Rising National Income Per Worker and Falling Real Wages in the Philippines in the 1970s

Harry T. Oshima, Elizabeth de Borja, Wilhelmina Paz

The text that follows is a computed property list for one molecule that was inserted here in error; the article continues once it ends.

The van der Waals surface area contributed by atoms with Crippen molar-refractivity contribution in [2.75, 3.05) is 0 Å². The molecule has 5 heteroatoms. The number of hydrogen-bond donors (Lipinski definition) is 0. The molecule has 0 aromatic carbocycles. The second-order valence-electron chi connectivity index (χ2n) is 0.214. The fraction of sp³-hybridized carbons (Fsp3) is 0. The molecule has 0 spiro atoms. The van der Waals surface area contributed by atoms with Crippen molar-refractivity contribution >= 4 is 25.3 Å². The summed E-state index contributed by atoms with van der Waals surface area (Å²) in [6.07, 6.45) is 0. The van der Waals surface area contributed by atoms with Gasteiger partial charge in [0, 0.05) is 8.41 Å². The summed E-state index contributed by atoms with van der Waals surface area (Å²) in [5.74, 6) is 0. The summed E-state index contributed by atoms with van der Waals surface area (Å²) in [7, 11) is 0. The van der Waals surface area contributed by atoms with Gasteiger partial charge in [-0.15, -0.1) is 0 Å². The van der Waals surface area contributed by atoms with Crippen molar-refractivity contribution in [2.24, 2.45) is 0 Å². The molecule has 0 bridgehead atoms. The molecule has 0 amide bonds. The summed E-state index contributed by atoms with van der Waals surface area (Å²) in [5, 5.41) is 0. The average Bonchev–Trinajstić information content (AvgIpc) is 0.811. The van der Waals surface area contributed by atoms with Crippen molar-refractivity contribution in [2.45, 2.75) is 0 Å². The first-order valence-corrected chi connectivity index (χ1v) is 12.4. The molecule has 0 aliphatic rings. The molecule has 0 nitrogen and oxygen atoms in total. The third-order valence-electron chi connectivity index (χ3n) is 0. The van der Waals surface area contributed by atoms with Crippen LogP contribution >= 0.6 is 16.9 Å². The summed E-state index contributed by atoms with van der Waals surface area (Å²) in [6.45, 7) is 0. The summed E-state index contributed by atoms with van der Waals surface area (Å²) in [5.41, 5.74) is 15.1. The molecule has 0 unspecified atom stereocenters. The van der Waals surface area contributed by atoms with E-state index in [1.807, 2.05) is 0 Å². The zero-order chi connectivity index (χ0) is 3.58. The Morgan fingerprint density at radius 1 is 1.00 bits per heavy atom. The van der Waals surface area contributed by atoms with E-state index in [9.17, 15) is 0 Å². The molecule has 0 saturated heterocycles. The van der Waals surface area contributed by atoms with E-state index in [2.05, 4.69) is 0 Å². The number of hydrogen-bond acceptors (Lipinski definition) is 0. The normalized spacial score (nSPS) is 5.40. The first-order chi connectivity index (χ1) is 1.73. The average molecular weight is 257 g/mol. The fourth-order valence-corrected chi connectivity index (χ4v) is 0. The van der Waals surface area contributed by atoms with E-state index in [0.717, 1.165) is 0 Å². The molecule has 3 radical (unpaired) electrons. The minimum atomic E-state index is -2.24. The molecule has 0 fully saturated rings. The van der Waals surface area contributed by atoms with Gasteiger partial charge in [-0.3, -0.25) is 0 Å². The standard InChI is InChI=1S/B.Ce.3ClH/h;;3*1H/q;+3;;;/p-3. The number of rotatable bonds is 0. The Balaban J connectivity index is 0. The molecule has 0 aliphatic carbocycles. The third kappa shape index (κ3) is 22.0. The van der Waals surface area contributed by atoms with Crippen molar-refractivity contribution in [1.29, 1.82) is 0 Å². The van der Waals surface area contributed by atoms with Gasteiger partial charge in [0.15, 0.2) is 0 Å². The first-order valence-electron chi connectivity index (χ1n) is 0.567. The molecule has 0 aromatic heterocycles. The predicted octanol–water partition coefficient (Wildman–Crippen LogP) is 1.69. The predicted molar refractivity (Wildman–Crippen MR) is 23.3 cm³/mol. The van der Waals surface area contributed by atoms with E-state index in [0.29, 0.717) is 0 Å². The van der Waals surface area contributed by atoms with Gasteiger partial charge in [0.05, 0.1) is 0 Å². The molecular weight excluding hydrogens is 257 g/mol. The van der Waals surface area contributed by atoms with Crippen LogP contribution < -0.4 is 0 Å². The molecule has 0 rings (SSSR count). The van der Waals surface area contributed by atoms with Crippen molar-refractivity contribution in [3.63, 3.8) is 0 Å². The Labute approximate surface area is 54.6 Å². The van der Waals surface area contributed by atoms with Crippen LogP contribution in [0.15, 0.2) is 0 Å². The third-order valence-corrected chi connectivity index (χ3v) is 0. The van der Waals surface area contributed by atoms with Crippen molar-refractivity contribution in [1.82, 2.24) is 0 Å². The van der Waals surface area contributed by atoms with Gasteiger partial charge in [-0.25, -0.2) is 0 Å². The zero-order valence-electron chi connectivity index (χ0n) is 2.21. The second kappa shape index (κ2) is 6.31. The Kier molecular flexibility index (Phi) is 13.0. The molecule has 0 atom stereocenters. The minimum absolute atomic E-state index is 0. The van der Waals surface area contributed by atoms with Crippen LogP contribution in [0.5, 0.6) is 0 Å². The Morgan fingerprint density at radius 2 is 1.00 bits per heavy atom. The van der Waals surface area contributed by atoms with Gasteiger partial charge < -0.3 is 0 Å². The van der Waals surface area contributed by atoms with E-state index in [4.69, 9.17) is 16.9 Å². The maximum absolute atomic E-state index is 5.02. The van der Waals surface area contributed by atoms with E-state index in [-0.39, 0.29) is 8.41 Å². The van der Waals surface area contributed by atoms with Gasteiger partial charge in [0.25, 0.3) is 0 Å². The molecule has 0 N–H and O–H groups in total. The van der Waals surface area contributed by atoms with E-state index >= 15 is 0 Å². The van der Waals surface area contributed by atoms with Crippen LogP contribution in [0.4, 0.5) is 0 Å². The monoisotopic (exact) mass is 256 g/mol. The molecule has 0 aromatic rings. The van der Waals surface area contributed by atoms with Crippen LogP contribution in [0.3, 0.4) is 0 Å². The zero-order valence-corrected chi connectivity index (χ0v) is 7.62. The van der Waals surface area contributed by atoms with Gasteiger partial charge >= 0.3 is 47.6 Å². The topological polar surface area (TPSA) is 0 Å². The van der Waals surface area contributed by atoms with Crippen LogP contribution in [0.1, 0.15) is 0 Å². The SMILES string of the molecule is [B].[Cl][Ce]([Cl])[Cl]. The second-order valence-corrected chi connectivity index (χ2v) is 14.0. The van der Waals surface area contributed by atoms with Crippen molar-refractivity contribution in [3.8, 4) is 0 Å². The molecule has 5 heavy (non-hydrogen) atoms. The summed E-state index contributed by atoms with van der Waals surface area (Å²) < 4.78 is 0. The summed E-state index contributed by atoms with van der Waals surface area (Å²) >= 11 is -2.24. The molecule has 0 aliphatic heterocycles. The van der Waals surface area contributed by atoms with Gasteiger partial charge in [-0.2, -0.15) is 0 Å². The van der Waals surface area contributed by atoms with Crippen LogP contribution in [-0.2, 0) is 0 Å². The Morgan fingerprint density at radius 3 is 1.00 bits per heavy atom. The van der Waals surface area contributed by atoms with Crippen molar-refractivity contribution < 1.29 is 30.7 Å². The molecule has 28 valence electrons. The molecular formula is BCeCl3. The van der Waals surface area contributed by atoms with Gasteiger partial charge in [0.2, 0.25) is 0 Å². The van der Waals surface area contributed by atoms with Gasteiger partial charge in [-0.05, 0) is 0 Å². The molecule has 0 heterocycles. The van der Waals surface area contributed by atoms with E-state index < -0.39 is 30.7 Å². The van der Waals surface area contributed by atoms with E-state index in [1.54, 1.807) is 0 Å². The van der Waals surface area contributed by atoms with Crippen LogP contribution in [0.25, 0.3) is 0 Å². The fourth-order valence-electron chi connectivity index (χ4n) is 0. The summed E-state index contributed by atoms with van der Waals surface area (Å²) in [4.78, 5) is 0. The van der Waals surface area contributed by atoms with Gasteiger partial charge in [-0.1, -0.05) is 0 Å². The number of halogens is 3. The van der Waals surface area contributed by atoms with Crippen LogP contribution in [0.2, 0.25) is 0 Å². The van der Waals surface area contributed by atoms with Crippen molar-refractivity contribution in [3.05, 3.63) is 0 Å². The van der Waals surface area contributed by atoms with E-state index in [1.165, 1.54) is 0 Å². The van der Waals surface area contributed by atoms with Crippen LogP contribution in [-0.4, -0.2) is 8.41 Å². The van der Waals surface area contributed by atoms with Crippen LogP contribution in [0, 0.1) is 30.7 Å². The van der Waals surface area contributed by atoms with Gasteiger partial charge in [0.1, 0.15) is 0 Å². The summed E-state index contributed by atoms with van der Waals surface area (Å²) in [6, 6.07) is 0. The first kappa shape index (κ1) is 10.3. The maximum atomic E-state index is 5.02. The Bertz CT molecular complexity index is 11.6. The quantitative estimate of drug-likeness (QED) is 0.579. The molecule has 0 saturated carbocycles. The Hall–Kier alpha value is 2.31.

One of the unsettled issues in Philippine economic development is the decline in real wages per worker while GNP/national income per Worker was rising, This divergence in the Philippines is unusual in the postwar experience of Asia as in both Taiwan and South Korea, growth was accompanied by rising real wages in agriculture and industry, even when there was considerable unemployment.The paper is divided into two sections. In the first part, the statistics of national product and real wages are discussed. In the second part, three hypotheses are examined. The first deals with the labor supply side, the second with labor demand and the last is about prices and money supply aspects. High underemployment rates in the ’70s coupled with the rapid growth of the labor force due to relatively high population growth rates and increasing labor force participation rates especially of women may have exerted a downward pressure on real wages. This was aggravated by the slow growth of productivity per worker in the agricultural sector. On the other hand, the urban-industrial sector did not perform as expected and failed in terms of employment generation to some extent due to government policies which were largely distortionary, Although some degree of growth was achieved, it was not as impressive compared to that of other Asian countries and was attained at the expense of labor.

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